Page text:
In late March and early April, anxious high school seniors wait for little white envelopes or big fat mailing packets indicating whether they gained admission to the college of their choice. They did everything they could to make the grade. And for 75 percent of them or more, according to a national study conducted by Duke University, that included some form of cheating.
Yet despite the prevalence of academic cheating – ranging from copying homework to plagiarizing off the Internet to purloining test answers – and the concern that without ethics you get Enron, there are no statewide or school-district wide academic integrity standards. Perhaps it’s time to make curbing cheating part of the public policy agenda.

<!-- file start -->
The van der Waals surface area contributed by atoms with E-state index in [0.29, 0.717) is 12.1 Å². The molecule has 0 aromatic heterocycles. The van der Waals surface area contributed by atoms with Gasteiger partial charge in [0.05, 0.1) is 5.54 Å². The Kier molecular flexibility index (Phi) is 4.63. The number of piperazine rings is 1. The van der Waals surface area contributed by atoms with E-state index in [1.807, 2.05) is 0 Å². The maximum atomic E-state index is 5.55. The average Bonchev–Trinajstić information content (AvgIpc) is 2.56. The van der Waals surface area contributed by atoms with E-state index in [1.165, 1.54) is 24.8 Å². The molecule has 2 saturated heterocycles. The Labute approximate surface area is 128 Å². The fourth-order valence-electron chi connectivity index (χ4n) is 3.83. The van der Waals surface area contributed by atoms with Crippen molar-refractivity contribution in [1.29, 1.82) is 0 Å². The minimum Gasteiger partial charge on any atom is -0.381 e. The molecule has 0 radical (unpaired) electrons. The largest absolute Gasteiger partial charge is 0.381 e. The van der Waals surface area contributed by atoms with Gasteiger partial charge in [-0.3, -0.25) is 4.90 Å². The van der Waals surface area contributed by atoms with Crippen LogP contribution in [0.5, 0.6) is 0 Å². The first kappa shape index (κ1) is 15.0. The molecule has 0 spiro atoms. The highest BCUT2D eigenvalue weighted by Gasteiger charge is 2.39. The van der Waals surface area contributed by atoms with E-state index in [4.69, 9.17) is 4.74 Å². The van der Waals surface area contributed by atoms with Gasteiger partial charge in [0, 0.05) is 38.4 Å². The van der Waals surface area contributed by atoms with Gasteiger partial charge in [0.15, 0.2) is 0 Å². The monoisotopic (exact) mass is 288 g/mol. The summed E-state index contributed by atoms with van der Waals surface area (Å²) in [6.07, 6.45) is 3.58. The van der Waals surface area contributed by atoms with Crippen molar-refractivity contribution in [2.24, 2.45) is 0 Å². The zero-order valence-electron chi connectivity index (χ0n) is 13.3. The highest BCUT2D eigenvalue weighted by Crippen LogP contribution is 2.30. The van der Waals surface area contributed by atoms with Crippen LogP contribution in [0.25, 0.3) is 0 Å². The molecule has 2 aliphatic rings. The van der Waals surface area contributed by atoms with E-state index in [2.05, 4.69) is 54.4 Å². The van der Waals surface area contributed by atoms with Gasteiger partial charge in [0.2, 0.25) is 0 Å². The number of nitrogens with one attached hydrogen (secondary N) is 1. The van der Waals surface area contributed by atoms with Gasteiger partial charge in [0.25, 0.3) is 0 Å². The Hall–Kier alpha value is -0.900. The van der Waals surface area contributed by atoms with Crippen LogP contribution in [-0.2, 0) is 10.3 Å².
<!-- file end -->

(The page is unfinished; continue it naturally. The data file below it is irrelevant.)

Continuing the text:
Among the consequences of letting it go unchecked is student and teacher alienation. As I reported in the Chronicle Magazine last September, many students, under intense pressure to get good grades for college admission, believe they’re chumps if they don’t cheat. And many teachers report that when they catch cheaters red-handed, the administration doesn’t back them up.